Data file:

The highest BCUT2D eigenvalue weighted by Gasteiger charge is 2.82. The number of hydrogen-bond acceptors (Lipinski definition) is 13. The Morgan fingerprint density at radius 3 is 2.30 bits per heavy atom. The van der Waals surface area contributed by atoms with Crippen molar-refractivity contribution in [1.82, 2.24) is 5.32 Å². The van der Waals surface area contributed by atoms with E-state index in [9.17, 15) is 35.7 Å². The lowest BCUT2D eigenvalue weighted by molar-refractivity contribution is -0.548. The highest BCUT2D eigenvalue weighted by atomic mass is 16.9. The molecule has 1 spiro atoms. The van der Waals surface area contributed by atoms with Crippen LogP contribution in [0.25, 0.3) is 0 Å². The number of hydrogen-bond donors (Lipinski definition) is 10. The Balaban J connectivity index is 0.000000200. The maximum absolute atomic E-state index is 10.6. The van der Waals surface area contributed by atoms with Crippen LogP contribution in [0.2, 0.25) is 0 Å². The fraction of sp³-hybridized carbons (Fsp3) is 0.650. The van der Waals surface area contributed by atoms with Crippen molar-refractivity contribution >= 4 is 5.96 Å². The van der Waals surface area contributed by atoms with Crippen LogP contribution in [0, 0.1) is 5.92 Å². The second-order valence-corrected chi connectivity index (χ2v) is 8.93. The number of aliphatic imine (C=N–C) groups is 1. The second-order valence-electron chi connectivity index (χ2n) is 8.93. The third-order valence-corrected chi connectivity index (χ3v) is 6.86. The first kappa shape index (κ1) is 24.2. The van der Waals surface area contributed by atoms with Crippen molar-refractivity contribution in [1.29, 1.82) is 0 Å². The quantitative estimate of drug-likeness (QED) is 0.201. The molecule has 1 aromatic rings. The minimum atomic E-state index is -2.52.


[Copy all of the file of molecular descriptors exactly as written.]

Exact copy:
The highest BCUT2D eigenvalue weighted by Gasteiger charge is 2.82. The number of hydrogen-bond acceptors (Lipinski definition) is 13. The Morgan fingerprint density at radius 3 is 2.30 bits per heavy atom. The van der Waals surface area contributed by atoms with Crippen molar-refractivity contribution in [1.82, 2.24) is 5.32 Å². The van der Waals surface area contributed by atoms with E-state index in [9.17, 15) is 35.7 Å². The lowest BCUT2D eigenvalue weighted by molar-refractivity contribution is -0.548. The highest BCUT2D eigenvalue weighted by atomic mass is 16.9. The molecule has 1 spiro atoms. The van der Waals surface area contributed by atoms with Crippen LogP contribution in [0.25, 0.3) is 0 Å². The number of hydrogen-bond donors (Lipinski definition) is 10. The Balaban J connectivity index is 0.000000200. The maximum absolute atomic E-state index is 10.6. The van der Waals surface area contributed by atoms with Crippen LogP contribution in [0.2, 0.25) is 0 Å². The fraction of sp³-hybridized carbons (Fsp3) is 0.650. The van der Waals surface area contributed by atoms with Crippen molar-refractivity contribution >= 4 is 5.96 Å². The van der Waals surface area contributed by atoms with Crippen LogP contribution in [0, 0.1) is 5.92 Å². The second-order valence-corrected chi connectivity index (χ2v) is 8.93. The number of aliphatic imine (C=N–C) groups is 1. The second-order valence-electron chi connectivity index (χ2n) is 8.93. The third-order valence-corrected chi connectivity index (χ3v) is 6.86. The first kappa shape index (κ1) is 24.2. The van der Waals surface area contributed by atoms with Crippen molar-refractivity contribution in [1.29, 1.82) is 0 Å². The quantitative estimate of drug-likeness (QED) is 0.201. The molecule has 1 aromatic rings. The minimum atomic E-state index is -2.52.